The Islamic scholar Irma Wahyuni visited Germany for two weeks for a visitors’ journey organised by the Goethe-Institut for Muslim intellectuals from Indonesia. Here, she speaks about refugees, radicalism and individualism.
For almost two weeks, the group of about fifteen Muslim intellectuals from Indonesia travelled through Germany. They met other Muslims in Göttingen, Frankfurt and Berlin, talked with Islamic scholars, visited museums, and in mosques in Neukölln learned what everyday life in Germany is like for Muslims. In the interview, Irma Wahyuni tells us that this journey altered her image of Germany.
Visit at the Federal Foreign Office. | Photo: Nati Sajidah
Ms Wahyuni, you’ve spent two weeks in Germany now. What impressed you the most?
There was a great deal. It was not only about religion but also about how Islam is perceived in society here. For example, we spoke in depth with academics about the compatibility of Islam and democracy. I also found it interesting to learn how the majority society deals with new influences such as Islam and how it is also viewed as negative by some.
You also visited refugee centres. What did you learn from the refugees?
We first learned that the people had come to Germany for a variety of different reasons. For example, some were forced to fight in an army. They said the most difficult thing for them is the German language – and even if they are slowly learning to speak German, it is hard for them to get to know Germans.
What did the imams in German mosques have to say?
During our visits to the mosques, I found it especially interesting that they always open the prayer room for non-Muslims, as well. They talk with the guests, no matter their faith. This made me proud as a Muslim. They don’t hide.
You also visited the Ibn Rushd-Goethe Mosque, a very special project. How was it for you?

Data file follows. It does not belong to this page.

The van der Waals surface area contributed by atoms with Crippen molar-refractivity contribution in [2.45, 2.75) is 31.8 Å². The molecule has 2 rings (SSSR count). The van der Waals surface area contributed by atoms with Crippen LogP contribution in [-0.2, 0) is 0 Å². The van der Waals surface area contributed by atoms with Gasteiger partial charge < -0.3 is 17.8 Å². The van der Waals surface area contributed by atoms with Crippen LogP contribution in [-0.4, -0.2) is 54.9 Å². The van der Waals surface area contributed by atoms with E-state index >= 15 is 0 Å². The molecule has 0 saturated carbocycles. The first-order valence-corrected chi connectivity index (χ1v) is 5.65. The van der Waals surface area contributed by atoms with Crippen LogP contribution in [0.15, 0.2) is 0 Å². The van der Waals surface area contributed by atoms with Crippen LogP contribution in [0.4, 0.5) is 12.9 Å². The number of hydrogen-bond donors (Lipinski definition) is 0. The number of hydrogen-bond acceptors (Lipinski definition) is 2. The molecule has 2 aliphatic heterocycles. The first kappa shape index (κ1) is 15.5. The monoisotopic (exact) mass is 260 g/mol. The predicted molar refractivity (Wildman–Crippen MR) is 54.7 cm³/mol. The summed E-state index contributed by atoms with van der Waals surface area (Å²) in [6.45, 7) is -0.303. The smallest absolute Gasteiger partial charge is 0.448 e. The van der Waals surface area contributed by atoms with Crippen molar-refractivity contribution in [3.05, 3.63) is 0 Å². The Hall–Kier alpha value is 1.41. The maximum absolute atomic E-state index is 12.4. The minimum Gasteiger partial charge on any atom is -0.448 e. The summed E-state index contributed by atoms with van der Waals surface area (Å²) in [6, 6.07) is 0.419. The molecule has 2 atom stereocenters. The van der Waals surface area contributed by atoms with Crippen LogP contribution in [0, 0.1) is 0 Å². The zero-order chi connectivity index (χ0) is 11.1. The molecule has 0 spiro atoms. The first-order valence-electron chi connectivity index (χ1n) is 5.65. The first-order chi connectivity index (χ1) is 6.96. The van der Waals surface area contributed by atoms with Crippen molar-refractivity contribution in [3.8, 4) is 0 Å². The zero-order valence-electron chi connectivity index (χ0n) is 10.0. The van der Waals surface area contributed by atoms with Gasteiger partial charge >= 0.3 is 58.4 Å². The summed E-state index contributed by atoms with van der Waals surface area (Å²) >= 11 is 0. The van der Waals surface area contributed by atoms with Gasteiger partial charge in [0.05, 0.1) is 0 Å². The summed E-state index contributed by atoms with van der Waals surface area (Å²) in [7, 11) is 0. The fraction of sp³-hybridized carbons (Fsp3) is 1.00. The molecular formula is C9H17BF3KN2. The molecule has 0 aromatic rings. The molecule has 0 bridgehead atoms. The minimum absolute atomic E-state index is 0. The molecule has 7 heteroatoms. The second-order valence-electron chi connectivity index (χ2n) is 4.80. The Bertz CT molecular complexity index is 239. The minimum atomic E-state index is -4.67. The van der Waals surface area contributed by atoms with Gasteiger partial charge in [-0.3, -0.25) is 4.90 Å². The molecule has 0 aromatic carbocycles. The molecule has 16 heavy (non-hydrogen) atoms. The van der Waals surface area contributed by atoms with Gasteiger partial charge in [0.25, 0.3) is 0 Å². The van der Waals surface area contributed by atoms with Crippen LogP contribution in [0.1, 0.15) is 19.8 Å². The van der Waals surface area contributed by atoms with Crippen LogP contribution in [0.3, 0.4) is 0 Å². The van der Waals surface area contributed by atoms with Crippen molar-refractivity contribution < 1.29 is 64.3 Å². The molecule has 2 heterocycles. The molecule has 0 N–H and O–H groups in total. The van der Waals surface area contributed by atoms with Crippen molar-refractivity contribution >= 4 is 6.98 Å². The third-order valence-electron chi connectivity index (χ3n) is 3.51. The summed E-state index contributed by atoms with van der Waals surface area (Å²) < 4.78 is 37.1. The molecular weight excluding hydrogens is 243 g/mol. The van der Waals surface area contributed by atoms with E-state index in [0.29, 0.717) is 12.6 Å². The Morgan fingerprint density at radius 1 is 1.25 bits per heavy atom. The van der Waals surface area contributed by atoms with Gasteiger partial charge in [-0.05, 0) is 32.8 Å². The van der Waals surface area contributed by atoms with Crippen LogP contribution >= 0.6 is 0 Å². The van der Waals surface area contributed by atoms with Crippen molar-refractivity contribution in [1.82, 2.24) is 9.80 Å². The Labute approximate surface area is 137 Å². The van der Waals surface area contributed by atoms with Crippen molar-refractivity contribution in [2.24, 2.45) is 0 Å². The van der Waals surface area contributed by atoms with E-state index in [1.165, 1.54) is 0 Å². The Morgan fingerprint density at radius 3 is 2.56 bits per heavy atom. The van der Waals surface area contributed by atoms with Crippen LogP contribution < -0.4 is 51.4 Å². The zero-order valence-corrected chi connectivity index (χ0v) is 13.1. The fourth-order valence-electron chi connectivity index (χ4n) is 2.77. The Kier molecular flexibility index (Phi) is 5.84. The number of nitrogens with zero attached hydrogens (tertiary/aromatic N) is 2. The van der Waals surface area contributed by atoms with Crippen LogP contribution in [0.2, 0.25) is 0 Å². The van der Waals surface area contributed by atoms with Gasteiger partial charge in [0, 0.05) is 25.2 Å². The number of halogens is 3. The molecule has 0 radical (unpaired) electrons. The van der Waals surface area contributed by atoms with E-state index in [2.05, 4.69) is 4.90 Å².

Yes, I have never seen anything like it before. They are trying to set up a lot of new rules. The problem is that the word “radical” encapsulates so much. There are certainly people who would describe the operators of the Ibn Rush-Goethe Mosque as radical. I would prefer to use the word “courageous.” Women and men praying together is something new. I’d say they’re trying to build a bridge.
Indonesia is a Muslim country. Do you experience it as open, as well?
Although Indonesia is a predominantly Islamic country, we also see ourselves as multi-ethnic. This can, of course, lead to conflicts, but this must be reflected in political practice. I have many friends in Jakarta who are Hindus or Christians, or who follow the various movements in Islam: Shiites, Sunnis, Ahmadiyya. And there are also liberal congregations in Jakarta; it is an open and tolerant city.
Has your image of Germany changed?
Before I came here, I had always thought that individualism is very important here. Everyone relies only on himself. But individualism can also be something positive. The people here are also concerned with how they can improve their coexistence.